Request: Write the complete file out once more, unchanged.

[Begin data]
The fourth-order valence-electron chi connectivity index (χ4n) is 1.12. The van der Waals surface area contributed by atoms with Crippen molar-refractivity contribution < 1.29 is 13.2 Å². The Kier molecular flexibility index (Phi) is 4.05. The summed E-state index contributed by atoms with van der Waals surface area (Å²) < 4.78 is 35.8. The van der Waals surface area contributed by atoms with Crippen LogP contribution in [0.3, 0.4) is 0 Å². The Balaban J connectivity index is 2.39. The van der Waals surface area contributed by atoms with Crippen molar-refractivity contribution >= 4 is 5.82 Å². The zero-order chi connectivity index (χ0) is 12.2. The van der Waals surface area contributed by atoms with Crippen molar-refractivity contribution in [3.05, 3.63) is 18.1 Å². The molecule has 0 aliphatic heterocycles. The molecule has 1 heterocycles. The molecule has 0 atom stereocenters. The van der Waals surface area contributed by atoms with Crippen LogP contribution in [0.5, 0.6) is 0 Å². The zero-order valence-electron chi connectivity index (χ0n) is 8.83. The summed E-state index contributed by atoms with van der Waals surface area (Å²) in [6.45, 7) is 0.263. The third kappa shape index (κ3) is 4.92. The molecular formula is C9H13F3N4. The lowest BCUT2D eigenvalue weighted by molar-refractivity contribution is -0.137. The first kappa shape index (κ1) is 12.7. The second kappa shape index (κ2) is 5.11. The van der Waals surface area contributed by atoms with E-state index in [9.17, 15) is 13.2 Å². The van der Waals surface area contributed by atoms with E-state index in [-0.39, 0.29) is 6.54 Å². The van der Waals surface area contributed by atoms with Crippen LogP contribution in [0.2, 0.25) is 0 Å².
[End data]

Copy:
The fourth-order valence-electron chi connectivity index (χ4n) is 1.12. The van der Waals surface area contributed by atoms with Crippen molar-refractivity contribution < 1.29 is 13.2 Å². The Kier molecular flexibility index (Phi) is 4.05. The summed E-state index contributed by atoms with van der Waals surface area (Å²) < 4.78 is 35.8. The van der Waals surface area contributed by atoms with Crippen LogP contribution in [0.3, 0.4) is 0 Å². The Balaban J connectivity index is 2.39. The van der Waals surface area contributed by atoms with Crippen molar-refractivity contribution >= 4 is 5.82 Å². The zero-order chi connectivity index (χ0) is 12.2. The van der Waals surface area contributed by atoms with Crippen molar-refractivity contribution in [3.05, 3.63) is 18.1 Å². The molecule has 0 aliphatic heterocycles. The molecule has 1 heterocycles. The molecule has 0 atom stereocenters. The van der Waals surface area contributed by atoms with Crippen LogP contribution in [0.5, 0.6) is 0 Å². The zero-order valence-electron chi connectivity index (χ0n) is 8.83. The summed E-state index contributed by atoms with van der Waals surface area (Å²) in [6.45, 7) is 0.263. The third kappa shape index (κ3) is 4.92. The molecular formula is C9H13F3N4. The lowest BCUT2D eigenvalue weighted by molar-refractivity contribution is -0.137. The first kappa shape index (κ1) is 12.7. The second kappa shape index (κ2) is 5.11. The van der Waals surface area contributed by atoms with E-state index in [9.17, 15) is 13.2 Å². The van der Waals surface area contributed by atoms with E-state index in [-0.39, 0.29) is 6.54 Å². The van der Waals surface area contributed by atoms with Crippen LogP contribution in [0.2, 0.25) is 0 Å².